Thursday, August 7, 2008

When chemicals wreak havoc!

Yesterday, when i stopped for a red signal near Sarasbaug(Pune), i saw a 'mad' man. He crossed the road in front of me. His clothes were torn, skin blackened from lack of cleanliness, hair dishevelled and wet from rain, and was wearing no footwear. He was talking loudly to himself, making gestures in air. I felt pity for him. Seeing such people unexceptionally makes me feel that way. I would not feel that pity for a beggar; but, the commiseration is caused more by the fact that the mad man has lost even his senses in addition to whatever wealth he had. He is totally or partially oblivious of what is going around him.
Whenever i see such people, it makes me wonder what must have made them so ? Would it be the loss of a dear one ? loss of property ? Bollywood flicks have since long, depicted such sequences - people going mad because of mental/emotional shocks. But, it is very rare for such reasons to be the cause of madness.
Actually, i do not know the doctors' definition of 'madness'. At what point will doctors start calling a person 'mad' ? What are the precise symptoms ? I know not.
Another thing which always comes to my mind when i see such a person is - is he actually mad ? or, in other words, how far is he away from becoming sane ? We tend to think of madness as a serious, long-lasting and sometimes an incurable affliction. But, it might not always be that way. Many of those wandering on roads, tagged as 'mad' might not actually be insane.

Like Rishi Vashistha points out in 'Yoga Vashishta' - everything is in the mind. And mind is in the brain. So everything is in the brain. As long as the chemical and electrical processes in the brain are going well, everything seems well and good. Even a small abnormality in the brain can cause significant effects on the behaviour of that person. Each one of the billions of neurons in our brain depends on metallic ions for communicating with other neurons. Even a slight imbalance in concentration of these elements(primarily Sodium, Potassium, Magnesium) can wreak havoc with a human! Even the concentration of carbon-di-oxide in the blood is important for the brain. These things are so crucial that, a person with improper concentration of these chemicals will seem like 'mad' to people around him. In fact, he/she is faar away from madness in the real sense. It is only a temporary phase (a few weeks maybe) until things in the brain get fixed.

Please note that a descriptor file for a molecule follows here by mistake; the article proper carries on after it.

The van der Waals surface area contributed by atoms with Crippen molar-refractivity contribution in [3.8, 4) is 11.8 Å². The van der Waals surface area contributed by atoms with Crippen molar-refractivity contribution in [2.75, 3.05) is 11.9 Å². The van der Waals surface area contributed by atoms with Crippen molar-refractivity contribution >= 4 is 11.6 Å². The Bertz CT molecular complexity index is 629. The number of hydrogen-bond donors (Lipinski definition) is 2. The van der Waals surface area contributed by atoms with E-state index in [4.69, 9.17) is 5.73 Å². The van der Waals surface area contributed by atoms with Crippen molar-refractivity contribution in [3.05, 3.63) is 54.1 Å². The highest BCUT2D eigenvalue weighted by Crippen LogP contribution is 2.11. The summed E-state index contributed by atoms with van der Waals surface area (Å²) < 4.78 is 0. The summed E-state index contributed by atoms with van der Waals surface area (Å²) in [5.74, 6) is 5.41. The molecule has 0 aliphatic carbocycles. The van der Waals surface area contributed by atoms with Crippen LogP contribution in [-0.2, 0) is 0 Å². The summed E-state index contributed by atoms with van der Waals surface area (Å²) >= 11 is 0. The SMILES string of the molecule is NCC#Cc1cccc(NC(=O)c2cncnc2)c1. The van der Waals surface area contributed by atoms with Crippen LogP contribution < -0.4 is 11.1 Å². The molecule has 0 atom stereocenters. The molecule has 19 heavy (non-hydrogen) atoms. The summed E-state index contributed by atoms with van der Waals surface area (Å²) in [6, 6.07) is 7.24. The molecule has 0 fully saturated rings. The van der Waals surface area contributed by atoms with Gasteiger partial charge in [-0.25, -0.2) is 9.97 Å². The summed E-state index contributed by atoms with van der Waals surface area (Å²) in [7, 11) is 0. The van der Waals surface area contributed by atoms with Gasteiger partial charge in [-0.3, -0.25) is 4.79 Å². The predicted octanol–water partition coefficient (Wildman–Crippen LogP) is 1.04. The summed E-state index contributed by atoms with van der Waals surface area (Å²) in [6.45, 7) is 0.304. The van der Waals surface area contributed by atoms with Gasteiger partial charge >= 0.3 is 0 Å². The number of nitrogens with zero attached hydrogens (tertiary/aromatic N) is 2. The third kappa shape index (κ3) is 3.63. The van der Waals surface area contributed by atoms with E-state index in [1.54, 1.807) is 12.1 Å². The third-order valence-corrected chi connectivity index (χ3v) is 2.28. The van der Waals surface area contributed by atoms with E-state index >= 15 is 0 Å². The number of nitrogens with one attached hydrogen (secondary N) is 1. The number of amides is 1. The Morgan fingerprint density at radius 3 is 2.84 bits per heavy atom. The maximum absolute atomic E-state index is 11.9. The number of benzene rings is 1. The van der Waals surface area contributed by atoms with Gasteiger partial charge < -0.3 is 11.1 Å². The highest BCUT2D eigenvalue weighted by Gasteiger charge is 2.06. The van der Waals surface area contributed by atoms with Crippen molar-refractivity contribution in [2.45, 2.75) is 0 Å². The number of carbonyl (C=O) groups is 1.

The effects are awful. The affected might see all kinds of immersive visions/hallucinations. They are so real for the patient that he/she will not believe if he is told about the actuality. The patient may ask you to look around and see how beautiful the garden and children playing in it look or to stop the car at the next crossing, so that he can get out or might ask you to get up to make place for the (non-existent)crowd that is arriving,... - all this, while he is on bed in his own room. Spatial and temporal perceptions are skewed. Noon might suddenly turn into morning for the patient, after he wakes up from a ten minute nap. Three people may be seen on a chair where only one will fit. The patient might hear noises, and converse with non-existent people. No amount of your trying to make the patient realize the actual situation will help. Logic and counter arguments will fall to the ground. Since the processor of logic i.e the brain itself has malfunctioned, how will any logic help ? I've seen a patient in such a condition, who, i thought was in a major problem. But, with proper medication, he became absolutely normal in about half a month. Some of the 'mad' people we see on streets might be victims of such an imbalance rather than chronic madness. Not a huge amount of treatment would be needed to bring them into sanity. They are unfortunate not to get it :(
I always tend to think - are such disorders a reminder of the fact that, we are nothing but a blob of chemicals ?

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1 comment:

Pearl said...

How interesting your insights are! I enjoyed -- enjoyed? -- reading your thoughts on this subject, as I have thought similar ones. To lose one's sanity? To not be able to trust your own brain? How horrible.

I hope all is well with you.

Best wishes,

Pearl